Twelve years ago, my paternal grandmother died (not to be confused with my Nana who is still alive). We didn't have a great relationship, but missing her memorial service wasn't an option. I had to say goodbye and put some closure on our relationship for myself.
When she passed away, I was living in Washington DC and her memorial service was being held in Chicago. Because she was cremated, the service was planned for a Saturday when everyone in the family could be there ten days after her death. This was wonderful because the family was spread all over the country and it meant we could all save a few bucks on airfare.
The ten days between Grandma's death on May 1st and her memorial service on May 11th were very difficult for me at work. We were preparing to file a Summary Judgment brief in a case in the US District Court for the District of Columbia on May 10th and had been working insane hours - 14-16 hour days. I had been working 7 days a week for weeks, but this particular week I spent nights at the firm and didn't sleep at all and ate even less.
By the time we filed the brief late that Friday afternoon, I was a physical and emotional wreck and I still had to drive home, do laundry, pack, eat, get to sleep, and be at the airport in time for my 6:30 flight to Chicago. If everything went smoothly, I'd arrive in Chicago about 8:00, have enough time to have breakfast with my dad, and we'd be at the church in plenty of time for the 10:00 service.
By the grace of God, I arrived at Washington National Airport on time, but it didn't matter. We boarded the plane and about 20 minutes after we were scheduled to depart, our flight was canceled due to mechanical problems. Knowing I had to be on a plane to Chicago, I called United's customer service on my cell phone and they put me on the 8am flight, which was a full flight and scheduled to arrive at O'Hare at 9:30. The only problem was that I couldn't reach my dad to let him know he didn't need to pick me up and he should just go straight to the church. Then I called my uncles and the church and begged them not to start without me. I also managed to reach my mom who said she'd be waiting for me at 9:30 to rush me to the church. The church in Glencoe was exactly 30 minutes from O'Hare.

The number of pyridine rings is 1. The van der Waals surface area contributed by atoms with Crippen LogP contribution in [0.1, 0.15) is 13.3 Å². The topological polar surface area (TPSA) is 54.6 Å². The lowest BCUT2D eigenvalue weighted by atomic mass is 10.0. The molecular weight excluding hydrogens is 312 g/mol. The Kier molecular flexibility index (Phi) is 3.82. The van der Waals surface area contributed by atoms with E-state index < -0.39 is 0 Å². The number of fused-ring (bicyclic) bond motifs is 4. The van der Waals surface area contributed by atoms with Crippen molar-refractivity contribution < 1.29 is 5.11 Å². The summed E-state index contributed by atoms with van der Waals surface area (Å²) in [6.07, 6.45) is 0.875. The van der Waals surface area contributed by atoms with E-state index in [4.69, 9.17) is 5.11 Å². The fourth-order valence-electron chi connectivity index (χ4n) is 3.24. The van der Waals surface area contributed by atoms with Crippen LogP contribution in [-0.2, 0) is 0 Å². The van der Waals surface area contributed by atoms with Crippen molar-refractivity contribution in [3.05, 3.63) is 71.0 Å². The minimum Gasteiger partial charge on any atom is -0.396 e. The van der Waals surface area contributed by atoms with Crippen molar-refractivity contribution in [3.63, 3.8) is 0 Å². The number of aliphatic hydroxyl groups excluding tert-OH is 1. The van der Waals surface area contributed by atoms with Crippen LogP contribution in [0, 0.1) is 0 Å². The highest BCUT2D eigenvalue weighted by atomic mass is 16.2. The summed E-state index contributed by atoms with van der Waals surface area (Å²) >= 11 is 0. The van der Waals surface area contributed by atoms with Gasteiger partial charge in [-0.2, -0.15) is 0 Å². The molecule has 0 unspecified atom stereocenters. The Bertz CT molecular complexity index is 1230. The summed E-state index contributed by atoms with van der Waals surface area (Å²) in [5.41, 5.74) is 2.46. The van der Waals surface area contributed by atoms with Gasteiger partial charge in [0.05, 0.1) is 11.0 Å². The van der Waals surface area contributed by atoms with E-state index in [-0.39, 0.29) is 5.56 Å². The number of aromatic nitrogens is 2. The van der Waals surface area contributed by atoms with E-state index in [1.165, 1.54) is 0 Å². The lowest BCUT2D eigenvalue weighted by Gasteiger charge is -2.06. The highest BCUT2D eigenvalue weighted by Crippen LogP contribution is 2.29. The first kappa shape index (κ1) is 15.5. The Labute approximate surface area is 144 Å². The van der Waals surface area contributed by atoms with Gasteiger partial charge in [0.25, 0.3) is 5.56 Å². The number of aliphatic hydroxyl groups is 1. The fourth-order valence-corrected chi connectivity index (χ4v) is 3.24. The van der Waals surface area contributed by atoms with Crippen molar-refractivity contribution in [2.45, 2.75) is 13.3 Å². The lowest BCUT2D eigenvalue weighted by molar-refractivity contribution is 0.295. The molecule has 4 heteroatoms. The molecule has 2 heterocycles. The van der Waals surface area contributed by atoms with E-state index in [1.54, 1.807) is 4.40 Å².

I got my boarding pass and discovered I was in the last row of the plane. Sitting down in the last row, I took a deep breath and suddenly all the emotions and exhaustion I'd bottled up for two weeks came rushing out as tears running down my face. My sobbing was completely uncontrollable and involuntary. Given the size of the plane, I knew that it would take 30 minutes just to get off and I'd never make it to the memorial service on time.
In spite of my best efforts to conceal my sobs, a few minutes later a flight attendant arrived. She asked what was wrong and although I tried to assure her that I was fine, I did manage to explain my situation. Without a word she left, only to reappear again and asked me to collect my things because someone in first class had offered to give me his or her seat so I would have a chance of getting to the church on time.
Now I'd flown first class a couple of summers before, but nothing will ever compare to this experience in first class. For the first time in weeks, I ate a real meal with real dishes and silverware, as opposed to take-out food with plastic silverware. I slept and woke up in Chicago refreshed and calm, two emotions I barely remembered. I'm not exaggerating when I say it was the best food and best sleep I've ever experienced.
When we arrived at O'Hare, they let me off the plane first and I ran all the way to the arrival pick-up area where I found my mom waiting. She sped all the way to the church, but the service had already started without me.
To this day I don't know who gave up their seat for me and I never had the opportunity to say thank you in person, but I've never forgotten how in one of the lowest moments of my life, a stranger came to my rescue.